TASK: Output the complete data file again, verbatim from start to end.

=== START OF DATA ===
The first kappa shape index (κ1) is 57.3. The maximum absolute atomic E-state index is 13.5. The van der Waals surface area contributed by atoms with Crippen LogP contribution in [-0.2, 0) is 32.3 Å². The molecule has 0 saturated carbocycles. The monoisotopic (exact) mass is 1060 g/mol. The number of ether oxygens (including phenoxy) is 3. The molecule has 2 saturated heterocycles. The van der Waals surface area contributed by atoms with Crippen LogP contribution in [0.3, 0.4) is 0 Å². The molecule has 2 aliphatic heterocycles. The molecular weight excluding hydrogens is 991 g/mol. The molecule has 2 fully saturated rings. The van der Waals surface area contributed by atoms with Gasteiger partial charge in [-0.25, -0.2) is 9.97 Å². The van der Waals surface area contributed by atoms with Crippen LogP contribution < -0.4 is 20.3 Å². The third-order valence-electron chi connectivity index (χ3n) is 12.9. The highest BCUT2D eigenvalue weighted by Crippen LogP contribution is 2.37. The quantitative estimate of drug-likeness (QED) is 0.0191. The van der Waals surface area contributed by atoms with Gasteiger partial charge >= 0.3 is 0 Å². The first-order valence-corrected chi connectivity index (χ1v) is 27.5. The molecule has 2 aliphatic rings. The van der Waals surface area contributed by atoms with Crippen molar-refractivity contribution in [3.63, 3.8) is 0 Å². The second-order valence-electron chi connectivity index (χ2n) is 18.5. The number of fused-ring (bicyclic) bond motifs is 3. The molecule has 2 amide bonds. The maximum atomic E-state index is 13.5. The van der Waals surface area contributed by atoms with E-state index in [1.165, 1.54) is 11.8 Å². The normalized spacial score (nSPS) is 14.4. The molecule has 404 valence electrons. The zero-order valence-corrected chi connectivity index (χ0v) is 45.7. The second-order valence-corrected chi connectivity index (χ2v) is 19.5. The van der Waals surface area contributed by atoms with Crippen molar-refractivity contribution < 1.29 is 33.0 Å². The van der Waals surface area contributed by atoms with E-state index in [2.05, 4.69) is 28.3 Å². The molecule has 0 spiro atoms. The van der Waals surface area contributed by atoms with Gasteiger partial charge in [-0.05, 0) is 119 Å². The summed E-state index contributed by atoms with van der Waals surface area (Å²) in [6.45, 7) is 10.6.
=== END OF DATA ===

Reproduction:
The first kappa shape index (κ1) is 57.3. The maximum absolute atomic E-state index is 13.5. The van der Waals surface area contributed by atoms with Crippen LogP contribution in [-0.2, 0) is 32.3 Å². The molecule has 0 saturated carbocycles. The monoisotopic (exact) mass is 1060 g/mol. The number of ether oxygens (including phenoxy) is 3. The molecule has 2 saturated heterocycles. The van der Waals surface area contributed by atoms with Crippen LogP contribution in [0.3, 0.4) is 0 Å². The molecule has 2 aliphatic heterocycles. The molecular weight excluding hydrogens is 991 g/mol. The molecule has 2 fully saturated rings. The van der Waals surface area contributed by atoms with Gasteiger partial charge in [-0.25, -0.2) is 9.97 Å². The van der Waals surface area contributed by atoms with Crippen LogP contribution < -0.4 is 20.3 Å². The third-order valence-electron chi connectivity index (χ3n) is 12.9. The highest BCUT2D eigenvalue weighted by Crippen LogP contribution is 2.37. The quantitative estimate of drug-likeness (QED) is 0.0191. The van der Waals surface area contributed by atoms with Gasteiger partial charge >= 0.3 is 0 Å². The first-order valence-corrected chi connectivity index (χ1v) is 27.5. The molecule has 2 aliphatic rings. The van der Waals surface area contributed by atoms with Crippen molar-refractivity contribution in [3.63, 3.8) is 0 Å². The second-order valence-electron chi connectivity index (χ2n) is 18.5. The number of fused-ring (bicyclic) bond motifs is 3. The molecule has 2 amide bonds. The maximum atomic E-state index is 13.5. The van der Waals surface area contributed by atoms with E-state index in [1.165, 1.54) is 11.8 Å². The normalized spacial score (nSPS) is 14.4. The molecule has 404 valence electrons. The zero-order valence-corrected chi connectivity index (χ0v) is 45.7. The second-order valence-corrected chi connectivity index (χ2v) is 19.5. The van der Waals surface area contributed by atoms with Crippen molar-refractivity contribution < 1.29 is 33.0 Å². The van der Waals surface area contributed by atoms with E-state index in [2.05, 4.69) is 28.3 Å². The molecule has 0 spiro atoms. The van der Waals surface area contributed by atoms with Gasteiger partial charge in [-0.05, 0) is 119 Å². The summed E-state index contributed by atoms with van der Waals surface area (Å²) in [6.45, 7) is 10.6.